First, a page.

7. Landsberg G, Araujo JA. Behavioral problems in geriatric pets. Vet Clin North Am Small Anim Pract 2005;35:675-698.
8. Smith LJ. Answering your questions: practical analgesia in cats. Vet Med 2005;100:602-610.
9. Beale BS. Use of nutraceuticals and chondroprotectants in osteoarthritic dogs and cats. Vet Clin North Am Small Anim Pract 2004;34:271-289.
10. 2000 Report of the American Association of Feline Practitioners and Academy of Feline Medicine Advisory Panel on Feline Vaccines. J Feline Med Surg 2001;3:47-72.
Still thriving after all these years
An ongoing problem...
Obesity (body condition score of 5 of 5) had been an ongoing problem for Zeke since age 7. We counseled Zeke's owner about weight loss for Zeke and started Zeke on a high-fiber diet. Zeke's weight stabilized on this diet but no weight loss was noted. The results of yearly blood work, urinalyses, total T4 concentrations, fecal examinations, and blood pressure measurements were normal each year. Zeke also returned every six months for a thorough physical examination, including evaluation of all vital signs and his weight.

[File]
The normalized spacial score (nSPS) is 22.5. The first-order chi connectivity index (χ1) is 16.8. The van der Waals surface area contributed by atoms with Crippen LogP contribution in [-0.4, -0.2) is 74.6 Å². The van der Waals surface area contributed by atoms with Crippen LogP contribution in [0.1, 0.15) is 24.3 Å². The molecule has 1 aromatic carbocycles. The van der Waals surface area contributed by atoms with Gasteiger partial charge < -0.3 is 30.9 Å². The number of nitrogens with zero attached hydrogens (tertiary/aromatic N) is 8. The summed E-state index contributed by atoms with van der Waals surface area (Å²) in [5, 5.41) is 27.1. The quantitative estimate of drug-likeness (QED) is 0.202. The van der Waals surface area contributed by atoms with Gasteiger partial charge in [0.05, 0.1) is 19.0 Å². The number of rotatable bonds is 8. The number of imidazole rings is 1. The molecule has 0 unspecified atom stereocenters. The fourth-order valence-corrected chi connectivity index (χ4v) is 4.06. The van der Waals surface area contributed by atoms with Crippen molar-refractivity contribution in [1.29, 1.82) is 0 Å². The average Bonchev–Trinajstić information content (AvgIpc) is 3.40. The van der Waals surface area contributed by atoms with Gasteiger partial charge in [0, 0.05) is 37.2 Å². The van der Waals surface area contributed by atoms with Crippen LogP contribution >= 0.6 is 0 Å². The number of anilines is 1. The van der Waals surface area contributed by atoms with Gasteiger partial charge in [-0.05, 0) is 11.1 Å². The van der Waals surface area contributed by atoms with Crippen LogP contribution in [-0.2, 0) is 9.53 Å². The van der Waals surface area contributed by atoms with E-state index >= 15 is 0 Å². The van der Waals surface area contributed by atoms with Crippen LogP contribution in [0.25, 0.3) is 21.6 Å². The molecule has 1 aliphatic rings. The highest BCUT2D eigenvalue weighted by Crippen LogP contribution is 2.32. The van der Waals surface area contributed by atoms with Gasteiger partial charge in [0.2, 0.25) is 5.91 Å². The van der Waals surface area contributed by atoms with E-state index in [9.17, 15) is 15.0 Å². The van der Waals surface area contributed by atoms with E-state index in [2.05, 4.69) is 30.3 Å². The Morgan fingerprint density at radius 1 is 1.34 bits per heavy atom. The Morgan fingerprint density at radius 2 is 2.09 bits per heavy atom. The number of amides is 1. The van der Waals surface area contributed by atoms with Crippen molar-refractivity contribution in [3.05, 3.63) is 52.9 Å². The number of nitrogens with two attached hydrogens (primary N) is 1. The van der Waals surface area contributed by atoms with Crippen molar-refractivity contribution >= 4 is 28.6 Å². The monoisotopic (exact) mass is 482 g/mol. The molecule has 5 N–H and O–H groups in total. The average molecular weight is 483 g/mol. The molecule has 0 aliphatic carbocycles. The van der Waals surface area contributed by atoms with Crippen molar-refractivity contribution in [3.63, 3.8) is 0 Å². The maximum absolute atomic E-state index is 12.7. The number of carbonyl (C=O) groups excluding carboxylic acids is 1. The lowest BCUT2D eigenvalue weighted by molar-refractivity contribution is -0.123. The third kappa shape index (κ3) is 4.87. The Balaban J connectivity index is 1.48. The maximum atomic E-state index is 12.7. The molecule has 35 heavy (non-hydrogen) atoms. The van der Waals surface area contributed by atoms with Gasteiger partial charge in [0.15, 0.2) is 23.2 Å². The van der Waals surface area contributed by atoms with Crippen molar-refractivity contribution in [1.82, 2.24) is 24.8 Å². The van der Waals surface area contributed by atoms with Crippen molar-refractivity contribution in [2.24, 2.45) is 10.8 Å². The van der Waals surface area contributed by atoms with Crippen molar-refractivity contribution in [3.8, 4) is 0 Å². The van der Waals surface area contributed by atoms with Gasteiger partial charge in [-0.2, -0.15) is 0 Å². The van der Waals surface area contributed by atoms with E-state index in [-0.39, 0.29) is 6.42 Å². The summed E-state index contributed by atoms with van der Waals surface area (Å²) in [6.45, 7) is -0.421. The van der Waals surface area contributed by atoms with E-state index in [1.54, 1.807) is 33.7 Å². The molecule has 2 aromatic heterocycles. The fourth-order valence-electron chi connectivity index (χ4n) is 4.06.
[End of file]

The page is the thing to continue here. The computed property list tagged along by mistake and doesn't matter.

A second problem arises...
Zeke began vomiting almost daily at age 12. He had lost a little weight but was still overweight (body condition score of 4). The results of blood work, urinalysis, a total T4 concentration, and blood pressure measurement were normal. Because Zeke was showing clinical signs of disease, we performed an FeLV antigen test and an FIV antibody test, and the results were negative. Abdominal radiographs revealed no abnormalities. Since Zeke lived in a heartworm-endemic area, we performed a heartworm antibody test, and the results were negative. The results of Toxoplasma gondii serology (IgM, IgG) were also negative. The results of a feline-specific serum trypsin-like immunoreactivity and pancreatic lipase immunoreactivity test were normal, but the folate concentration was elevated and the cobalamin concentration was low, suggestive of bacterial overgrowth or other small intestinal disease. The results of the fecal examination were negative for intestinal parasites.
Broad-spectrum anthelmintic administration and diet changes (intestinal, hypoallergenic) did not alleviate Zeke's clinical signs. We performed gastroduodenoscopy, and the histologic results revealed that the stomach and small intestine contained moderate to severe infiltrates of lymphocytes and plasma cells scattered beneath the surface and accumulated at the villous tips, consistent with a diagnosis of moderate to severe lymphocytic-plasmacytic gastroenteritis.